His "Three Treatises", Dialogues on Art, Music Painting and Poetry, and Happiness, published in 1744, could be seen as the text book to the Greek Revival. It would be the ideal book to read while strolling around a classical garden, pausing for refreshment at a Doric Temple. In fact the dialogues are written in the dramatic context, following the style of Plato, of a walk from Wilton House to Salisbury. Though there is a lot of thorough logical discussion there are occasional interruptions when characters are allowed to go off into fanciful or poetic speeches. The style looks forward to some of the conversations in Thomas Love Peacock's novels of the early 19th century.

Thomas Anson's library held a first edition of "Three Treatises." The second edition, as well as Harris's later books, has a frontispiece by James Stuart, showing the close links between artists and thinkers of the Greek Revival.

Music was a very important part of Harris's life. He ran a music festival at Salisbury and was a close friend of Handel. His Treatise on Music, very much part of the baroque period, argues that music is not an imitative art but can create feeling which can help the mind assimilate the ideas of poetry.   

The dialogue on Happiness in "Three Treatises" ends with rapturous speeches by a character called Theophilus, probably modelled on Harris's friend Floyer Sydenham, translator of Plato. These speeches include Stoic views of the universe in which every person is part of a whole, each person's life depending on each other - and:

"THIS whole UNIVERSE itself is but ONE CITY or COMMONWEALTH - a System of Substances variously formed, and variously actuated agreeably to those forms— — a System of Substances both 'immensely great and small, Rational, Animal, Vegetable, and Inanimate. As many Families make one Village, many Villages one Province, many Provinces one Empire; so many Empires, Oceans, Wastes, and Wilds, combined, compose that Earth on which we live."(3)

And reaches a climax, in which we can imagine these gentlemen of the Greek Revival contemplating Platonic philosophy in the strolls through their classical landscapes:

"HERE let us dwell ;— — be here our Study and Delight. So shall we be enabled, in the silent Mirrour of Contemplation, to behold those Forms, which are hidden to Human Eyes' — that animating WISDOM, which pervades and rules the whole — that LAW irresistible, immutable, supreme, which leads the Willing, and compels the Averse, to co-operate in their Station to the general Welfare — that MAGIC DIVINE, which by an Efficacy past Comprehension, can transform every Appearance, the most hideous, into Beauty, and exhibit all things FAIR and GOOD to THEE, ESSENCE INCREATE, who art of purer Eyes, than ever to behold Iniquity.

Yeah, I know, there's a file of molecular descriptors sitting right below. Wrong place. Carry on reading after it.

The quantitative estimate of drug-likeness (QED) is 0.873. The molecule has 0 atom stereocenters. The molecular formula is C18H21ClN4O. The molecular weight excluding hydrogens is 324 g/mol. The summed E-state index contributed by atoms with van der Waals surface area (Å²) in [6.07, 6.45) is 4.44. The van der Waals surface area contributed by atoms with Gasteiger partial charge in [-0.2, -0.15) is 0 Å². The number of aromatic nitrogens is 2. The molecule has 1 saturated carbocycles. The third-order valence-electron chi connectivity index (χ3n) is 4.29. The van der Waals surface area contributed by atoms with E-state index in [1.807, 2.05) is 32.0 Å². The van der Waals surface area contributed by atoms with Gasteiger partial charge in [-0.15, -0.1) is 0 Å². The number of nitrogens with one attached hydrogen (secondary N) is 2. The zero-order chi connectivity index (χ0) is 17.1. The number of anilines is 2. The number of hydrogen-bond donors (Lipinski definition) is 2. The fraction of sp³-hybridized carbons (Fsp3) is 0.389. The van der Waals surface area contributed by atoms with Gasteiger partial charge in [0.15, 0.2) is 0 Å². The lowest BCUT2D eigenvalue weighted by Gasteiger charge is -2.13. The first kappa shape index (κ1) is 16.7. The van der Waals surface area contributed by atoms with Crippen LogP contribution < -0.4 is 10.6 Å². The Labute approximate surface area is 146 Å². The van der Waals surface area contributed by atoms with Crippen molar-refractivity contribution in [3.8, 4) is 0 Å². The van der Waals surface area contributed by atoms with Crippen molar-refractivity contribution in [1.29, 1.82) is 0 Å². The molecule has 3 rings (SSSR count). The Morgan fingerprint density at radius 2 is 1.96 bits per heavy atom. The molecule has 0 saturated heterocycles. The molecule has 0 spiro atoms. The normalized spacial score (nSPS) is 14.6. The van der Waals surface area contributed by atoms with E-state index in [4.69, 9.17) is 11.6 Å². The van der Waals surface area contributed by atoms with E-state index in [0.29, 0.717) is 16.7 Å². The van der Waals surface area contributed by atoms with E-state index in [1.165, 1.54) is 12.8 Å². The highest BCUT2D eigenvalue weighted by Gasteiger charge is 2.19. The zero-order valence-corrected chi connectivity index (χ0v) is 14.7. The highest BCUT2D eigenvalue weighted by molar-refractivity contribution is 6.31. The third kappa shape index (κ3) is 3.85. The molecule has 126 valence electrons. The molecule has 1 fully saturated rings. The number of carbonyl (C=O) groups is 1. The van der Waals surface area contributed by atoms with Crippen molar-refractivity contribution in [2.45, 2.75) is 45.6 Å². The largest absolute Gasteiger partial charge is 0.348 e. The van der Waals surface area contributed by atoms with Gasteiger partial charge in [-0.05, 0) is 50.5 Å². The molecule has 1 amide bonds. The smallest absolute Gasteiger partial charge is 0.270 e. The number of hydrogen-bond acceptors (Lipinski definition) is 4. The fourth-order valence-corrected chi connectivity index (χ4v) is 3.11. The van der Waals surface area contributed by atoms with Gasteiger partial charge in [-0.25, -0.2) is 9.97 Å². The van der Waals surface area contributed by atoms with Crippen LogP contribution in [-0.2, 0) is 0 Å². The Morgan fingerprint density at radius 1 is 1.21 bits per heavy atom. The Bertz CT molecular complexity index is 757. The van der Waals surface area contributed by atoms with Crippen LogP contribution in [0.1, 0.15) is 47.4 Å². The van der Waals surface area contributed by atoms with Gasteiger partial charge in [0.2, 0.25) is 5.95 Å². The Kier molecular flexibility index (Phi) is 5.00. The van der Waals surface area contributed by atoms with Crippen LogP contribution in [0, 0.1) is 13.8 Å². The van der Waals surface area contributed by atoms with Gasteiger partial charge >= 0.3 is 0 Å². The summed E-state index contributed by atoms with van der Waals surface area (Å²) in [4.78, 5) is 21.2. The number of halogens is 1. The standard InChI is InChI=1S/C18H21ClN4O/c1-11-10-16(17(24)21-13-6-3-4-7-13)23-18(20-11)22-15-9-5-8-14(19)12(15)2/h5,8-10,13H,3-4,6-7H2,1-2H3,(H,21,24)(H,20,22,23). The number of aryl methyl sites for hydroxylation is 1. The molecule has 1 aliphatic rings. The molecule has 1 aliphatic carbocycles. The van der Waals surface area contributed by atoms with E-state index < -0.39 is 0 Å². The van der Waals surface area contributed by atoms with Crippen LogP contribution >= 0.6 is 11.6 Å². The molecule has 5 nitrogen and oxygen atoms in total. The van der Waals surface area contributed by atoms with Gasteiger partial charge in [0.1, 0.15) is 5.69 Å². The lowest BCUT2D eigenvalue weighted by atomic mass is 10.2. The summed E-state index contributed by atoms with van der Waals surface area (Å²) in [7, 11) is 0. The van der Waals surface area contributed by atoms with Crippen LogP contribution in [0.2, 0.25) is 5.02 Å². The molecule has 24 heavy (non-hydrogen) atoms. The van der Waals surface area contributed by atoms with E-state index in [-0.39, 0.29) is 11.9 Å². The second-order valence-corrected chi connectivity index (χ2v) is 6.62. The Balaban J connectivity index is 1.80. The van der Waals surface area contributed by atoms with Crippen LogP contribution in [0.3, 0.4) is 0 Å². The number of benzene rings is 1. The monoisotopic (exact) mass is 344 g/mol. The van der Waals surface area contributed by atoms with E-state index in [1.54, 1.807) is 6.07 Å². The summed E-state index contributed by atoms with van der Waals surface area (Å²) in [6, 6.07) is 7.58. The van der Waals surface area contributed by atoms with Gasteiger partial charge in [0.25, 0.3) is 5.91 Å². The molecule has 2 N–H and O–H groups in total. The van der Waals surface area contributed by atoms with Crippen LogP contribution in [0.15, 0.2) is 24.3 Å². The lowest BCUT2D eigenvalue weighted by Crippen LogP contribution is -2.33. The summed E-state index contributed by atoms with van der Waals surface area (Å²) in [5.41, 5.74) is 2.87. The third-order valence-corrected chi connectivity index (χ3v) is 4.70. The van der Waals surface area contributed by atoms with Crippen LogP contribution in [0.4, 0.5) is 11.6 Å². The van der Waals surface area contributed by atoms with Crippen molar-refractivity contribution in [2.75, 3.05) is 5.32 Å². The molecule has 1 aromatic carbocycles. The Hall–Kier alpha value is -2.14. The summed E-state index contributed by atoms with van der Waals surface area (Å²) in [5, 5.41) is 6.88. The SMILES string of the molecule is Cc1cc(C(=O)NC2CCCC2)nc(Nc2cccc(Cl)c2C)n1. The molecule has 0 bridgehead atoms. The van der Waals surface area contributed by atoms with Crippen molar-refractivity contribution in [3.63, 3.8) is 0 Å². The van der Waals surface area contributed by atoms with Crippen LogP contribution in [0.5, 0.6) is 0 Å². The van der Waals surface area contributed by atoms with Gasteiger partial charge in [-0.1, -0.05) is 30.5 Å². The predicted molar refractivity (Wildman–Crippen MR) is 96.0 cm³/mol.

"BE these our Morning, these our Evening Meditations — with these may our Minds be unchangeably tinged — — that loving Thee with a Love most disinterested and sincere; enamoured of thy Polity, and thy DIVINE ADMINISTRATION…"

Harris's "Three Treatises" argue for the very high importance of art, in the broadest sense and that happiness comes only from the pursuit (not necessarily achieved) of a good life.

Another writer who had an important influence on the revival of classical ideals in the Arts - or his interpretation of them - was J. J. Wincklemann.

The only book to be held back from the 1842 sale, perhaps as a single representative example of Thomas Anson's collection, was a copy of the French Translation of J J Winckelmann's "Letter about the Herculanean Discoveries", of 1762.

Winckelmann was the principle theorist of the Greek revival, though he never travelled to Greece himself. It was he who expressed the 18th century view of the purity of Greek art - of pure lines and white marble - which was not a true image of the art and architecture of the Greeks as it was at the time but an ideal. Later generations were shocked to discover Greek sculpture had been coloured.

Winkelmann's attitude is likely to parallel Thomas Anson's, the devotion to the "noble simplicity and quiet grandeur" of Greek Art. (Thoughts on the Imitation of Greek Works in Painting and Sculpture, 1755). "The only way for us to become great…is the imitation of the Greeks". Wincklemann saw true beauty in classical sculpture in the masculine form. He was tragically murdered in a bedroom in Trieste on June 8th 1768 by a "fellow traveller".